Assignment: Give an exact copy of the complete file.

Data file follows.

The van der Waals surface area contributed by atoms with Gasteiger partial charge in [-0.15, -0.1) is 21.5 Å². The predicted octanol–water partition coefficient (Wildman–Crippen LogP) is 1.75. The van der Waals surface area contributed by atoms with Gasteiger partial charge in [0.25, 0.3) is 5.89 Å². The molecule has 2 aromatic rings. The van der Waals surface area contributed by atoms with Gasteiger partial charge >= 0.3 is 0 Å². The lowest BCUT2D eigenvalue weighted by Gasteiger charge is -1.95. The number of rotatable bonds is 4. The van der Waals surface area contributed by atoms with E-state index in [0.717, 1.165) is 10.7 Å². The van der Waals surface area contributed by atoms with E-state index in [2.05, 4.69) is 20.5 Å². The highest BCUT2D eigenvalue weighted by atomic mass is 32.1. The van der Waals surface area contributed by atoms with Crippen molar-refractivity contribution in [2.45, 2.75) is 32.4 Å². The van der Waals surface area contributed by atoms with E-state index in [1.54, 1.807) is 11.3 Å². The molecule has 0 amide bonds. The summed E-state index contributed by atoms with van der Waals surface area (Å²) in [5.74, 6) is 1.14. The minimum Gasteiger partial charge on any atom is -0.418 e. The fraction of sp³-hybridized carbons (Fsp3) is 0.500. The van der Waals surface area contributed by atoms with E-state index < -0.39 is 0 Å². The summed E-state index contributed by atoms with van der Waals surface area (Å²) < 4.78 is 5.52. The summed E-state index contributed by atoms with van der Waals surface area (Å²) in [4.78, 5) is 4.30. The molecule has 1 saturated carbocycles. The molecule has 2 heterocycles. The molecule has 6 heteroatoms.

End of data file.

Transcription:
The van der Waals surface area contributed by atoms with Gasteiger partial charge in [-0.15, -0.1) is 21.5 Å². The predicted octanol–water partition coefficient (Wildman–Crippen LogP) is 1.75. The van der Waals surface area contributed by atoms with Gasteiger partial charge in [0.25, 0.3) is 5.89 Å². The molecule has 2 aromatic rings. The van der Waals surface area contributed by atoms with Gasteiger partial charge >= 0.3 is 0 Å². The lowest BCUT2D eigenvalue weighted by Gasteiger charge is -1.95. The number of rotatable bonds is 4. The van der Waals surface area contributed by atoms with E-state index in [0.717, 1.165) is 10.7 Å². The van der Waals surface area contributed by atoms with E-state index in [2.05, 4.69) is 20.5 Å². The highest BCUT2D eigenvalue weighted by atomic mass is 32.1. The van der Waals surface area contributed by atoms with Crippen molar-refractivity contribution in [2.45, 2.75) is 32.4 Å². The van der Waals surface area contributed by atoms with E-state index in [1.54, 1.807) is 11.3 Å². The molecule has 0 amide bonds. The summed E-state index contributed by atoms with van der Waals surface area (Å²) in [5.74, 6) is 1.14. The minimum Gasteiger partial charge on any atom is -0.418 e. The fraction of sp³-hybridized carbons (Fsp3) is 0.500. The van der Waals surface area contributed by atoms with E-state index < -0.39 is 0 Å². The summed E-state index contributed by atoms with van der Waals surface area (Å²) < 4.78 is 5.52. The summed E-state index contributed by atoms with van der Waals surface area (Å²) in [4.78, 5) is 4.30. The molecule has 1 saturated carbocycles. The molecule has 2 heterocycles. The molecule has 6 heteroatoms.